My mother-in-law grew up in a shtetl in Poland. She eventually moved to Lodz before she was sent to Auschwitz as a young woman. She grew up in a Hasidic family, with almost no exposure to classical music. Yet, when I knew her as a middle-aged woman, she would often hum the melodies of Bach and Beethoven. She explained that to keep sane inside their concentration-camp bunks, musicians would “play” their music by humming tunes. From these interludes in the depths of an unimaginable nightmare, my mother-in-law learned classical music. For both real and fictional concentration-camp survivors, like Eva Fleiss, music could have a healing, even redemptive, power.
Finding Home is a poignant tale that describes the return of Eva Fleiss and five other Jews to Laszlo, a small town in Hungary. Each of the Jewish survivors experiences the town and their return to it slightly differently. But what they share is an utter sense of being alone. They are, with a few exceptions, the sole survivors of their families. Their homes have been given to local Hungarians. Their businesses have been taken away. Their families have been murdered. They are housed together in an abandoned hotel — and they only have one another.
At first, the story feels familiar. Hasn’t it been told many times before? But what is new here is the nuanced response of certain non-Jews to the Jews returning home. They believe that businesses and homes should be given back to the Jews. They feel guilty for ignoring what the Jews have gone through and are ashamed of their past silence. While these characters may seem unreal and glibly created, in the end, Cycon wants the reader to understand how easily the voices of good people can be drowned out by the ill will of murderers.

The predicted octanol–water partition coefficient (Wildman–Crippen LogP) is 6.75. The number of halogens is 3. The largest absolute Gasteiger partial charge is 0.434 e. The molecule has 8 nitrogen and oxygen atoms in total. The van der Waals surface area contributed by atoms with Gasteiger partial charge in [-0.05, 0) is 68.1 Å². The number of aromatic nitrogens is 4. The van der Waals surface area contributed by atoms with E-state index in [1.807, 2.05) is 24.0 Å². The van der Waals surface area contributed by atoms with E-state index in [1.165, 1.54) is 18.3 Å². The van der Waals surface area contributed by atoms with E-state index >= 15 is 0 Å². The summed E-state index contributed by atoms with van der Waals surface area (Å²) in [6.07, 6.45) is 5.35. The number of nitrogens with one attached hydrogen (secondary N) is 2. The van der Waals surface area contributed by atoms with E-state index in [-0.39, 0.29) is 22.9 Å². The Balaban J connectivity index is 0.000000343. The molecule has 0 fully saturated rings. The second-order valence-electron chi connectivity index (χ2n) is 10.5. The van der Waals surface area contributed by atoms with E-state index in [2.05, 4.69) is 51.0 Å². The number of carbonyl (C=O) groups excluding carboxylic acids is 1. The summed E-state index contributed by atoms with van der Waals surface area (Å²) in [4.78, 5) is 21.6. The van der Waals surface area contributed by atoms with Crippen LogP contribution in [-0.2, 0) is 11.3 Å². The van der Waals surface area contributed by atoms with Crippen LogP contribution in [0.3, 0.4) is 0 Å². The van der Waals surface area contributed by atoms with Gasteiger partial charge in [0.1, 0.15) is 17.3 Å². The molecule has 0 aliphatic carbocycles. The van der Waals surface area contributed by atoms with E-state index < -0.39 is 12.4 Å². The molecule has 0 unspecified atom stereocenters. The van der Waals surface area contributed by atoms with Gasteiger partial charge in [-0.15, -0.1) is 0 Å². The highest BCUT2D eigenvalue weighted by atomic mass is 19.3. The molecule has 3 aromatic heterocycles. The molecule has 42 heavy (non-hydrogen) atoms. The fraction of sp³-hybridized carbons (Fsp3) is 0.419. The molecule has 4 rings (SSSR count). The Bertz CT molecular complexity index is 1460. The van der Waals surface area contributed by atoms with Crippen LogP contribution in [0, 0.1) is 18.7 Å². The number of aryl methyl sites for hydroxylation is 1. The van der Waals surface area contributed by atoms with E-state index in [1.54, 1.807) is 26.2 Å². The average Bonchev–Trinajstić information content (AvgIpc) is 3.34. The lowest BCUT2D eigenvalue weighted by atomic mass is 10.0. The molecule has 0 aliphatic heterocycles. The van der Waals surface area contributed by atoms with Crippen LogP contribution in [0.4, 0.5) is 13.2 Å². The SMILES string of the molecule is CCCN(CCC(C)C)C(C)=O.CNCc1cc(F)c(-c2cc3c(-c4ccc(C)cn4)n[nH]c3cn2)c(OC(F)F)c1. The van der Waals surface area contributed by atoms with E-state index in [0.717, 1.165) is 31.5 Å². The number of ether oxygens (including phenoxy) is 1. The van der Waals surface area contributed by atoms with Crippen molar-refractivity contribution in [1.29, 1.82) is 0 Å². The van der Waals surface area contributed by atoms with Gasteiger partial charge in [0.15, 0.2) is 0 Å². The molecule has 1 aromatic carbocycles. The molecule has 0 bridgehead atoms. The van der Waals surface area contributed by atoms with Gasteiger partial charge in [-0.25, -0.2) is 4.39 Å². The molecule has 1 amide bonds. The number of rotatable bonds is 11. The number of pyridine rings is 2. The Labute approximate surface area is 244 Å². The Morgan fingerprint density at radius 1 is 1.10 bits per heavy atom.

Finding Home is, ultimately, a story about redemption and hope. Eva’s plan to one day attend a music conservatory sustains her in the camps. Thanks to the support of her small group of fellow survivors and, unexpectedly, the mayor of Laszlo, she is able to pursue that dream. Music, the book seems to say, has the power to sustain life, giving survivors like Eva the miraculous ability and desire to carry on when all else is lost.
Marian Stoltz-Loike, Ph.D. is author, speaker and academician. She is the author of Dual Career Couples: New Perspectives in Counseling and Cross-Cultural Communication.